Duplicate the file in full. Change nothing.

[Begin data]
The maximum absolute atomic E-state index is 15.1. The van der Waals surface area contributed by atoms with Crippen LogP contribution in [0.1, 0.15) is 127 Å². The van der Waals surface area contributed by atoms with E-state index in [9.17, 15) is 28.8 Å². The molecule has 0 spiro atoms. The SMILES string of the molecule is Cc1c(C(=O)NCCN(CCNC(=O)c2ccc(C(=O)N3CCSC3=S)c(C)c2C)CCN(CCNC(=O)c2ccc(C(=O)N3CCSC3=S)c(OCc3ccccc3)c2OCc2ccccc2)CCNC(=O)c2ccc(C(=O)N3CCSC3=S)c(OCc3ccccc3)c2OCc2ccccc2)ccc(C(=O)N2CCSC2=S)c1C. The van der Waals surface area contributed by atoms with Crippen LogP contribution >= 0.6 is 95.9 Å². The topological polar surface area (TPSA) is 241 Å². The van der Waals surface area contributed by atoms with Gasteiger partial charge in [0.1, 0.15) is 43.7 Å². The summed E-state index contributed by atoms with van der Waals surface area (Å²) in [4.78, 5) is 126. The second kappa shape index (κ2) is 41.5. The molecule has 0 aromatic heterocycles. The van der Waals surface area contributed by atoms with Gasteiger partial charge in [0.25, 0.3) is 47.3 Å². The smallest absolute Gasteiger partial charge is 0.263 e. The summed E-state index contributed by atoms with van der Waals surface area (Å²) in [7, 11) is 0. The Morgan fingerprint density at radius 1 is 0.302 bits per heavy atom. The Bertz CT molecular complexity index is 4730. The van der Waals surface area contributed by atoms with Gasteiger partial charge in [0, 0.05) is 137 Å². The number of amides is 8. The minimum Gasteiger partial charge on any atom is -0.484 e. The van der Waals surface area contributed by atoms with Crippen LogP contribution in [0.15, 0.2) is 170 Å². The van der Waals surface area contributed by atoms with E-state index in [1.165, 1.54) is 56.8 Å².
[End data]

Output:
The maximum absolute atomic E-state index is 15.1. The van der Waals surface area contributed by atoms with Crippen LogP contribution in [0.1, 0.15) is 127 Å². The van der Waals surface area contributed by atoms with E-state index in [9.17, 15) is 28.8 Å². The molecule has 0 spiro atoms. The SMILES string of the molecule is Cc1c(C(=O)NCCN(CCNC(=O)c2ccc(C(=O)N3CCSC3=S)c(C)c2C)CCN(CCNC(=O)c2ccc(C(=O)N3CCSC3=S)c(OCc3ccccc3)c2OCc2ccccc2)CCNC(=O)c2ccc(C(=O)N3CCSC3=S)c(OCc3ccccc3)c2OCc2ccccc2)ccc(C(=O)N2CCSC2=S)c1C. The van der Waals surface area contributed by atoms with Crippen LogP contribution >= 0.6 is 95.9 Å². The topological polar surface area (TPSA) is 241 Å². The van der Waals surface area contributed by atoms with Gasteiger partial charge in [0.1, 0.15) is 43.7 Å². The summed E-state index contributed by atoms with van der Waals surface area (Å²) in [4.78, 5) is 126. The second kappa shape index (κ2) is 41.5. The molecule has 0 aromatic heterocycles. The van der Waals surface area contributed by atoms with Gasteiger partial charge in [0.25, 0.3) is 47.3 Å². The smallest absolute Gasteiger partial charge is 0.263 e. The summed E-state index contributed by atoms with van der Waals surface area (Å²) in [7, 11) is 0. The Morgan fingerprint density at radius 1 is 0.302 bits per heavy atom. The Bertz CT molecular complexity index is 4730. The van der Waals surface area contributed by atoms with Gasteiger partial charge in [0, 0.05) is 137 Å². The number of amides is 8. The minimum Gasteiger partial charge on any atom is -0.484 e. The van der Waals surface area contributed by atoms with Crippen LogP contribution in [0.15, 0.2) is 170 Å². The van der Waals surface area contributed by atoms with E-state index in [1.165, 1.54) is 56.8 Å².